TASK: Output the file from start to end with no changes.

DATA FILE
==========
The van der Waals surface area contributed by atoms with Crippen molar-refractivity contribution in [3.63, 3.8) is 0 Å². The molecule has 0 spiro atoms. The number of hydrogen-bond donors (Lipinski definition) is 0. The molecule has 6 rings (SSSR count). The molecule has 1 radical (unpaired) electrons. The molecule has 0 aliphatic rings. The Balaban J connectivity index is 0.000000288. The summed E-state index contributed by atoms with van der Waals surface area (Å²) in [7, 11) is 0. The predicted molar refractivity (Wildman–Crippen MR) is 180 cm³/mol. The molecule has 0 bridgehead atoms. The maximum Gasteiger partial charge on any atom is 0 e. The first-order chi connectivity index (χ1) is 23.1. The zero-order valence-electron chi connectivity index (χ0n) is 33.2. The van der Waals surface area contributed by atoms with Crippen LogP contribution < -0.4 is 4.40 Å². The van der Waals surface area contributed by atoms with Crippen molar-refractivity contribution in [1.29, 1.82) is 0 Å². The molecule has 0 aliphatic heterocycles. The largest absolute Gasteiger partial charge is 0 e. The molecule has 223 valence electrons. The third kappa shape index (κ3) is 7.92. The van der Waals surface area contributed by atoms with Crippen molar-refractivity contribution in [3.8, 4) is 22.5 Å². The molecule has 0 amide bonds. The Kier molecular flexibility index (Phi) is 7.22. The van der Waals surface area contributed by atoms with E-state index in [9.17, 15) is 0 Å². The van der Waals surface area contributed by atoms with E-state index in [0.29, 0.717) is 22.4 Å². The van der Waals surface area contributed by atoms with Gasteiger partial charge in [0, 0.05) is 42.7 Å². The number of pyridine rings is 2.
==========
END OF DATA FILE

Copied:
The van der Waals surface area contributed by atoms with Crippen molar-refractivity contribution in [3.63, 3.8) is 0 Å². The molecule has 0 spiro atoms. The number of hydrogen-bond donors (Lipinski definition) is 0. The molecule has 6 rings (SSSR count). The molecule has 1 radical (unpaired) electrons. The molecule has 0 aliphatic rings. The Balaban J connectivity index is 0.000000288. The summed E-state index contributed by atoms with van der Waals surface area (Å²) in [7, 11) is 0. The predicted molar refractivity (Wildman–Crippen MR) is 180 cm³/mol. The molecule has 0 bridgehead atoms. The maximum Gasteiger partial charge on any atom is 0 e. The first-order chi connectivity index (χ1) is 23.1. The zero-order valence-electron chi connectivity index (χ0n) is 33.2. The van der Waals surface area contributed by atoms with Crippen LogP contribution < -0.4 is 4.40 Å². The van der Waals surface area contributed by atoms with Crippen molar-refractivity contribution in [1.29, 1.82) is 0 Å². The molecule has 0 aliphatic heterocycles. The largest absolute Gasteiger partial charge is 0 e. The molecule has 223 valence electrons. The third kappa shape index (κ3) is 7.92. The van der Waals surface area contributed by atoms with Crippen molar-refractivity contribution in [3.8, 4) is 22.5 Å². The molecule has 0 amide bonds. The Kier molecular flexibility index (Phi) is 7.22. The van der Waals surface area contributed by atoms with E-state index in [9.17, 15) is 0 Å². The van der Waals surface area contributed by atoms with E-state index in [0.29, 0.717) is 22.4 Å². The van der Waals surface area contributed by atoms with Gasteiger partial charge in [0, 0.05) is 42.7 Å². The number of pyridine rings is 2.